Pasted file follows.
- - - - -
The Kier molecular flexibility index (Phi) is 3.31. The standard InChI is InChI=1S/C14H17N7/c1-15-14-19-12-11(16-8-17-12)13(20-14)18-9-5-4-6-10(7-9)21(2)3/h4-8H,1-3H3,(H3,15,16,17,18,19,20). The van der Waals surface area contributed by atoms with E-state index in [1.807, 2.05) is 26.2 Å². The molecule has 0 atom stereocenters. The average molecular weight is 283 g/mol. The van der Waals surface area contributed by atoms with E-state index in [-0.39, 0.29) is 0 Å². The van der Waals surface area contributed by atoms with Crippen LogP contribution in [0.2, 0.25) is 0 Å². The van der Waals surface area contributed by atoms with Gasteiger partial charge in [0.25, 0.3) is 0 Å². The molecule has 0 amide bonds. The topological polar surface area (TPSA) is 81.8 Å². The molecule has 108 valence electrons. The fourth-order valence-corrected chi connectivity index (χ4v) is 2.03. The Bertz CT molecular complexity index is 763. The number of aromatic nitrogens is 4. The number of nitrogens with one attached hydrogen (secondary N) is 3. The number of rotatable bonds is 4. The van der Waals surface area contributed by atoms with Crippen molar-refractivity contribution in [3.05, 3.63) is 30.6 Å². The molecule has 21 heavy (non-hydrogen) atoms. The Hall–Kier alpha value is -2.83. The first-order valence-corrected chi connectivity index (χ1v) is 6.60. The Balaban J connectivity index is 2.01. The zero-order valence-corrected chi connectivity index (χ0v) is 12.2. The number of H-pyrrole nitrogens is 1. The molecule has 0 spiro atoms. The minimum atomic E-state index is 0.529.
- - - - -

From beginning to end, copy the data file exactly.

The Kier molecular flexibility index (Phi) is 3.31. The standard InChI is InChI=1S/C14H17N7/c1-15-14-19-12-11(16-8-17-12)13(20-14)18-9-5-4-6-10(7-9)21(2)3/h4-8H,1-3H3,(H3,15,16,17,18,19,20). The van der Waals surface area contributed by atoms with E-state index in [1.807, 2.05) is 26.2 Å². The molecule has 0 atom stereocenters. The average molecular weight is 283 g/mol. The van der Waals surface area contributed by atoms with E-state index in [-0.39, 0.29) is 0 Å². The van der Waals surface area contributed by atoms with Crippen LogP contribution in [0.2, 0.25) is 0 Å². The van der Waals surface area contributed by atoms with Gasteiger partial charge in [0.25, 0.3) is 0 Å². The molecule has 0 amide bonds. The topological polar surface area (TPSA) is 81.8 Å². The molecule has 108 valence electrons. The fourth-order valence-corrected chi connectivity index (χ4v) is 2.03. The Bertz CT molecular complexity index is 763. The number of aromatic nitrogens is 4. The number of nitrogens with one attached hydrogen (secondary N) is 3. The number of rotatable bonds is 4. The van der Waals surface area contributed by atoms with Crippen molar-refractivity contribution in [3.05, 3.63) is 30.6 Å². The molecule has 21 heavy (non-hydrogen) atoms. The Hall–Kier alpha value is -2.83. The first-order valence-corrected chi connectivity index (χ1v) is 6.60. The Balaban J connectivity index is 2.01. The zero-order valence-corrected chi connectivity index (χ0v) is 12.2. The number of H-pyrrole nitrogens is 1. The molecule has 0 spiro atoms. The minimum atomic E-state index is 0.529.